What’s In Your Cup Of Coffee?
AI meets tasting notes
Like many of you, I love coffee. A million years ago, I worked on a coffee plantation for a brief period of time. Fast forward, two decades, I find myself at Ronin — this epic, dark, way-too-cool-for-me craft coffee shop down the street from our office. “Espresso Macchiato back to back please with 5 minutes between them” is my order of choice but sometimes it’s a piccolo (or a gibraltar or a cortado by any other name). And then nothing (almost nothing) can go wrong with the day.
Craft coffee of the third coffee wave over the last few years has taken the second wave (driven by Starbucks) and made it about style and story. Above all, today, we seek intentionality of experiences — rich experiences that have deep emotional resonance. Heightened sensorials derived from different coffee tasting notes enable vivid mental transportation of the drinker to a different landscape. Chermelle Edwards, who runs the webzine The Coffeetographer, perfectly captures this in her memory of a good cup of coffee:
I’ve tasted a purely brewed pour-over that made me feel like I was in the American midwest, in a rocking chair, with notes of blueberries and glazed cantaloupe.
Can AI Track Sensorials?
To explore how AI can quantify and bring meaning to sensorial products, building on the base of such a sensory lexicon, we decided to experiment with digital coffee data.
Coffee taste scores were gathered using the cupping scores from the Q tasting coffee database, where they are ranked using the overall cupping score of regional coffees.
Focusing on the best coffees of the major coffee producing areas, we chose to deep dive into Brazil, Ethiopia, Columbia, and Indonesia. Regionally specific coffee reviews were then found on social media using hashtags, and the taste mentions were extracted and analyzed by an AI NLP process that weighed keywords that were used. This quantification of taste data was then overlaid on a coffee tasting wheel and quantified.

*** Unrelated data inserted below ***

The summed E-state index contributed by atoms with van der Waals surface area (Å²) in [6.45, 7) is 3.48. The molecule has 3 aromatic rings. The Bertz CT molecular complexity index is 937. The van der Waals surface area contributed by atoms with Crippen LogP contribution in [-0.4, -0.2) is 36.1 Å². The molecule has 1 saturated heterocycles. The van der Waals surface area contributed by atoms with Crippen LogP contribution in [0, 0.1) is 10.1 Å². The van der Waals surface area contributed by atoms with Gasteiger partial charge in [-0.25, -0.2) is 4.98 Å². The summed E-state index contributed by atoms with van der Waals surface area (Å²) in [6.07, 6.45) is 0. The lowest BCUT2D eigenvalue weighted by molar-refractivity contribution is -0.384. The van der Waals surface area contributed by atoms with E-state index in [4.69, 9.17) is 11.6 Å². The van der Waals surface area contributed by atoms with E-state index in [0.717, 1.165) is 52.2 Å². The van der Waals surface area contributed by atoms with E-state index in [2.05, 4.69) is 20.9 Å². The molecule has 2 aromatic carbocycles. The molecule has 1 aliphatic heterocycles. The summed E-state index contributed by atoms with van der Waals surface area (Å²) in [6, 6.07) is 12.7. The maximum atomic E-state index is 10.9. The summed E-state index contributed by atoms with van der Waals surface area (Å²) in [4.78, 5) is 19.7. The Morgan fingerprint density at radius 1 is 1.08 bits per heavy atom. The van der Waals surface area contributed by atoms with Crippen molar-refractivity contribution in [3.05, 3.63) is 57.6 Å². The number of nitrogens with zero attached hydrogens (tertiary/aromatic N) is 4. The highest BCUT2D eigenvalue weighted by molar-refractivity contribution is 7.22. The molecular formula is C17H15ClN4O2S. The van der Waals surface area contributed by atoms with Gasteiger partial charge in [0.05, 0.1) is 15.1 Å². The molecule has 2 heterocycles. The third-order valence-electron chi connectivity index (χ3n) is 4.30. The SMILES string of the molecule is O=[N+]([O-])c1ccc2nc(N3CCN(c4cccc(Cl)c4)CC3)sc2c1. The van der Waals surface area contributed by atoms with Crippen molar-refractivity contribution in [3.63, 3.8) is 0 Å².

These consumer-generated taste perceptions were then mapped on a taste wheel, provided by the Specialty Coffee Associations.
Lastly, just for fun, the taste parameters of a consistent 3-in-1 Instant Coffee were taken from reviews, and mapped against the user-generated parameters as well as professional-generated parameters. Here are how professionals and laymen (that’s you and me) judge coffee.
And I will leave you with three interesting facts:
- There is no difference in how consumer reviews rate coffees vs how professionals review coffees.
- 3-in-one coffee tastes like “cardboard” but that is what constitutes “coffee-ness” in that price band.
- Indonesian coffee and I get along the best — they’re nutty and best for piccolos!
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